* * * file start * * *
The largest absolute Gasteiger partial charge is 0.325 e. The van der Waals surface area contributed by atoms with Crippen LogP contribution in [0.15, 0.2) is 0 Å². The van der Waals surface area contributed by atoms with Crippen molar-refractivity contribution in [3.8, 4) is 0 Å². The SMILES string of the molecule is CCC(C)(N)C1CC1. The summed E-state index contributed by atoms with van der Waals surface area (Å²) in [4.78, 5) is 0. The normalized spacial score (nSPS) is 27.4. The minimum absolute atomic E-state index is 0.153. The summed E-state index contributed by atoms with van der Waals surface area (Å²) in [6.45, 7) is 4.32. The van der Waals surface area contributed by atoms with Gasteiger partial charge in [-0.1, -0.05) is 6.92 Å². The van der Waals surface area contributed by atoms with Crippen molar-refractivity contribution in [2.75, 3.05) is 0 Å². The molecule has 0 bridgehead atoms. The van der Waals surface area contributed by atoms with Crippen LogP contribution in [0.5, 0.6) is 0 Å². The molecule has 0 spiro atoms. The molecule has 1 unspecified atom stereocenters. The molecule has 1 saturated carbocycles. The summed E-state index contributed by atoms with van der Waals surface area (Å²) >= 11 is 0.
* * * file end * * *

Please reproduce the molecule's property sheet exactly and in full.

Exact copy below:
The largest absolute Gasteiger partial charge is 0.325 e. The van der Waals surface area contributed by atoms with Crippen LogP contribution in [0.15, 0.2) is 0 Å². The van der Waals surface area contributed by atoms with Crippen molar-refractivity contribution in [3.8, 4) is 0 Å². The SMILES string of the molecule is CCC(C)(N)C1CC1. The summed E-state index contributed by atoms with van der Waals surface area (Å²) in [4.78, 5) is 0. The normalized spacial score (nSPS) is 27.4. The minimum absolute atomic E-state index is 0.153. The summed E-state index contributed by atoms with van der Waals surface area (Å²) in [6.45, 7) is 4.32. The van der Waals surface area contributed by atoms with Gasteiger partial charge in [-0.1, -0.05) is 6.92 Å². The van der Waals surface area contributed by atoms with Crippen molar-refractivity contribution in [2.75, 3.05) is 0 Å². The molecule has 0 bridgehead atoms. The van der Waals surface area contributed by atoms with Crippen LogP contribution in [0.5, 0.6) is 0 Å². The molecule has 0 spiro atoms. The molecule has 1 unspecified atom stereocenters. The molecule has 1 saturated carbocycles. The summed E-state index contributed by atoms with van der Waals surface area (Å²) >= 11 is 0.